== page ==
CITE-seq (cellular indexing of transcriptomes and epitopes) is an RNA sequencing-based method that simultaneously quantifies cell surface protein and transcriptomic data within a single cell readout. The ability to study cells concurrently offers unprecedented insights into new cell types, disease states or other conditions.
While CITE-seq solves the problem of detecting a limited number of proteins while using single-cell sequencing in an unbiased way, one of its limitations is the high levels of background noise that can hinder analysis.
To rectify this problem, researchers from Boston University Chobanian & Avedisian School of Medicine and Collage of Arts and Sciences have developed a novel tool which can identify and remove unwanted background noise that comes from various sources.
“We created DecontPro, a statistical model that decontaminates two sources of contamination that were observed empirically in CITE-seq data,” explains corresponding author Joshua Campbell, PhD, associate professor of medicine at the School. “It can be used as an important quality assessment tool that will aid in the downstream analysis and help researchers to better understand the molecular cause of disease,” he said.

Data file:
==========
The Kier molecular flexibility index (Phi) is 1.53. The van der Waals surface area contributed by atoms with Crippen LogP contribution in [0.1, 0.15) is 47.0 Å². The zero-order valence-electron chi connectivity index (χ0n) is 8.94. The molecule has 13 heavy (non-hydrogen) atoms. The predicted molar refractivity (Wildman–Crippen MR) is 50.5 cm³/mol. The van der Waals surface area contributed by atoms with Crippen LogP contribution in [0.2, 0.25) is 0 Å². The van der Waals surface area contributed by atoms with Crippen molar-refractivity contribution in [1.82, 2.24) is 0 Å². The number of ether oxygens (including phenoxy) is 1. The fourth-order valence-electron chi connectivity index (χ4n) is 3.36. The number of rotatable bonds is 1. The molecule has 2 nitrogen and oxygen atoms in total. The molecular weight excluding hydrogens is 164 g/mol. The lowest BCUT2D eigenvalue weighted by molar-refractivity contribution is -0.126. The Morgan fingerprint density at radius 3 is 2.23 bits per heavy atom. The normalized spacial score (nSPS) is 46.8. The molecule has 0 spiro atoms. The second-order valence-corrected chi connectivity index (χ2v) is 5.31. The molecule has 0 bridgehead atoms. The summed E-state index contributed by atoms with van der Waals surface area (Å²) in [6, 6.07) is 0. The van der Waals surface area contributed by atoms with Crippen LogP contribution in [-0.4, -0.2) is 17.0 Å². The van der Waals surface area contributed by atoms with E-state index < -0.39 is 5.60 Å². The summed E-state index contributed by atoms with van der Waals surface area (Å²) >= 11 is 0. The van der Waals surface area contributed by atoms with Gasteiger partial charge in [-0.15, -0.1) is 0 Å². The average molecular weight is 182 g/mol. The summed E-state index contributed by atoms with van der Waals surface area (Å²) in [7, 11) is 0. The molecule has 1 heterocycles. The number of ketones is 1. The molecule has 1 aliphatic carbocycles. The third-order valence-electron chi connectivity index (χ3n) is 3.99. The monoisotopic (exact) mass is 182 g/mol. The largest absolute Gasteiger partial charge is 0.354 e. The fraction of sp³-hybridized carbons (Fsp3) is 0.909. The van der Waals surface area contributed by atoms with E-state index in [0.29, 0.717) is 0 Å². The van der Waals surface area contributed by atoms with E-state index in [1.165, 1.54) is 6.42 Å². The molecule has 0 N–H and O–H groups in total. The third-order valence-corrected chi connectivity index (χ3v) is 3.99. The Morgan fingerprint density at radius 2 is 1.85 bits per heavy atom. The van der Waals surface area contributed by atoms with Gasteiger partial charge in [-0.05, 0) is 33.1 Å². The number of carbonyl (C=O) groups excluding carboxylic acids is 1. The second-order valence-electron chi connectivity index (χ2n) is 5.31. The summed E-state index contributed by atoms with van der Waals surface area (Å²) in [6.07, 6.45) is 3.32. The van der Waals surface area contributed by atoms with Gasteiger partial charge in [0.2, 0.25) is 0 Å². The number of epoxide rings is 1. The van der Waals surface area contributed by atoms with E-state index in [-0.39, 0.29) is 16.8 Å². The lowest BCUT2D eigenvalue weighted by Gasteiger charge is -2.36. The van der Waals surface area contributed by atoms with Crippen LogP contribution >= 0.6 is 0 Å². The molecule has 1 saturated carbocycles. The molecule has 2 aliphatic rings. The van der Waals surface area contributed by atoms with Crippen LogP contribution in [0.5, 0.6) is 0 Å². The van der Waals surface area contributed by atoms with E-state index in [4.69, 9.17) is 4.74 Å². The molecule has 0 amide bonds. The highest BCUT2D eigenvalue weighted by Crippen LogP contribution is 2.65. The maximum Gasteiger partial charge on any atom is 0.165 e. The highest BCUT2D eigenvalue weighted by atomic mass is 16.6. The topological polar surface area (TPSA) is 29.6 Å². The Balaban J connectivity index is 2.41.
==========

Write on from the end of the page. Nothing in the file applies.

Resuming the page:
The researchers examined several publicly available datasets that profiled different types of tissue with CITE-seq and found a novel type of artifact, which they called a “spongelet.” The spongelets contributed a large amount of background noise in several datasets. The researchers found that DecontPro can estimate and remove different sources of background noise, including contamination from spongelets, from ambient material that may be present in the cell suspension, or from non-specific binding of antibodies.
Masanao Yajima, PhD, professor of the practice in the department of mathematics and statistics states, “DecontPro is a Bayesian hierarchical model. We carefully constructed it so that it can tease apart the signals from noise in single-cell datasets without being overly aggressive.”
These findings appear online in the journal Nucleic Acids Research.
Funding was provided by a grant from the Chan Zuckerberg Initiative.